However, it’s now been about six months since I’ve graduated from university, and this question still causes me to wince: “Oh, you’ve graduated? What are you doing with yourself?”

It’s the perfect concoction for awkward conversations at dinner parties or whenever I bump into former classmates.

How do I answer the question? I usually shuffle around clumsily and try to dumb down the Gospel aspect of what I’m doing. “Umm well, I work for my university’s Christian fellowship—basically I get paid to hang out with the students.”

I’ve conveniently left out the part where I work to help students further their understanding of the Bible, and challenge them to live by what it says. The feeling of guilt is almost instantaneous, and later that night I find myself wishing that I’d been bolder about my involvement in Gospel ministry. “If I can’t even tell people about my job, how can I hope to tell them about the Gospel?” I think to myself.

So, why do I find it so hard to tell people what my job is?

The truth is, I’m worried about what they might think. Many of my friends graduated and walked into well-paying jobs with great prospects of career advancement. They wear nice tailored shirts and pants to their office, right in the middle of the central business district; I’m sitting at a university bench reading the Bible with a student in the same t-shirt and shorts I was wearing a year ago. At the end of the year, they’ll all be jetting off on the well-earned holidays that their jobs allow them to afford; I’ll be working at an end-of-the-year Bible camp for university students.

To my friends, or whoever is asking, all this might seem a little foolish. In fact, I think the problem is that I think of it as a little foolish as well. After all, I’d just spent the last four years of my life working hard to graduate with respectable grades, only to earn less than half what most of my peers are earning. Sometimes when I’m being honest with myself, I do question if it’d be better for me to be working at a ‘normal’ job.

But we don’t have to be in full-time ministry to experience this. One of my best friends, still a student at university, spends the whole of his Saturdays serving at church, in the young adult’s ministry. I’m sure to many of his peers, that looks like a foolish way to spend his Saturdays, the day that most university students take to either relax or catch up on work.

I think, too, of the students who are members of the Christian Fellowship. They often spend their weeks preparing and facilitating bible studies, when they could be studying instead. In the face of impending deadlines and exams, I’m sure they look foolish to their fellow students.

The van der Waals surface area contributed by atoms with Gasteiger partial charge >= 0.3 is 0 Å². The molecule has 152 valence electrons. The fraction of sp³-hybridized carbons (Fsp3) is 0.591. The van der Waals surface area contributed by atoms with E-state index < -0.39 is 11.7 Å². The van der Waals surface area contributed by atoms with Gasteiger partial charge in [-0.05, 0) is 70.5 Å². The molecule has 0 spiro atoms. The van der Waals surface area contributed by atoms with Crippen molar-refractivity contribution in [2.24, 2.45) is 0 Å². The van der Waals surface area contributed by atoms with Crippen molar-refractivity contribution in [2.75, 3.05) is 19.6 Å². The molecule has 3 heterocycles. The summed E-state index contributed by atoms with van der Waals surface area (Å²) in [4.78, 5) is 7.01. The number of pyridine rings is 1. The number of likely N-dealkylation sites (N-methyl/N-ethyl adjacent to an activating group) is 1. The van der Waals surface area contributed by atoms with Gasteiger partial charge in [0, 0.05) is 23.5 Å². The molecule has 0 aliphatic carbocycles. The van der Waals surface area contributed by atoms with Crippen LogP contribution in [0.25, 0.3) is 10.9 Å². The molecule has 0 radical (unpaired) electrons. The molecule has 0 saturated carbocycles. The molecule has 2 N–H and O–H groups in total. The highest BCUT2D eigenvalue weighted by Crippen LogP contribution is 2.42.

Or, who hasn’t felt a bit foolish trying to tell their friends about the Gospel, or inviting them to church?

That’s why I’ve been so encouraged by the time I’ve recently spent reading the words of Paul in 1 Corinthians with a student. In 1:18, Paul declares, “For the message of the cross is foolishness to those who are perishing, but to us who are being saved it is the power of God.” It seems that we should expect the Gospel—the very thing that our lives as Christians is meant to be built upon—to be seen as foolishness to the rest of the world. After all, the ultimate display of God’s power, was seen by many as his ultimate shame—the man who claimed to be the Son of God executed as a criminal.

Paul then goes on to explain, that what’s wise in God’s eyes is always going to seem foolish to the rest of the world. But as people who have been given the Spirit of God, we are more than able to see and understand things with God’s wisdom. He implores his readers to apply God’s wisdom in their lives rather than just do the things that the rest of the world counts as important and clever.

This means that my friend whose Saturdays are spent in church can be encouraged in the knowledge that the work he’s doing is seen as wise in God’s eyes. The university students I work with can continue striving for the Gospel, knowing that while their efforts might seem irrational to their peers, on that day when they stand before God, they will see that it was all worth it.

For me, I don’t have to feel ashamed about my job because it is through the Gospel that we are saved, and as we grow in our knowledge and conviction of it, we are being transformed.

So now instead of shirking away from telling people about my job, I’m trying to use it as an opportunity to tell them about the Gospel. And while the work I’m doing at the Christian fellowship seems foolish, in my short time there I’ve been greatly encouraged by how powerful it is when students become convicted of the Gospel and begin to make mature decisions to live in light of it. Of course people might still find it silly that I’m working as an intern at a campus Christian fellowship, but I can take heart knowing that the Gospel truly is the power of God.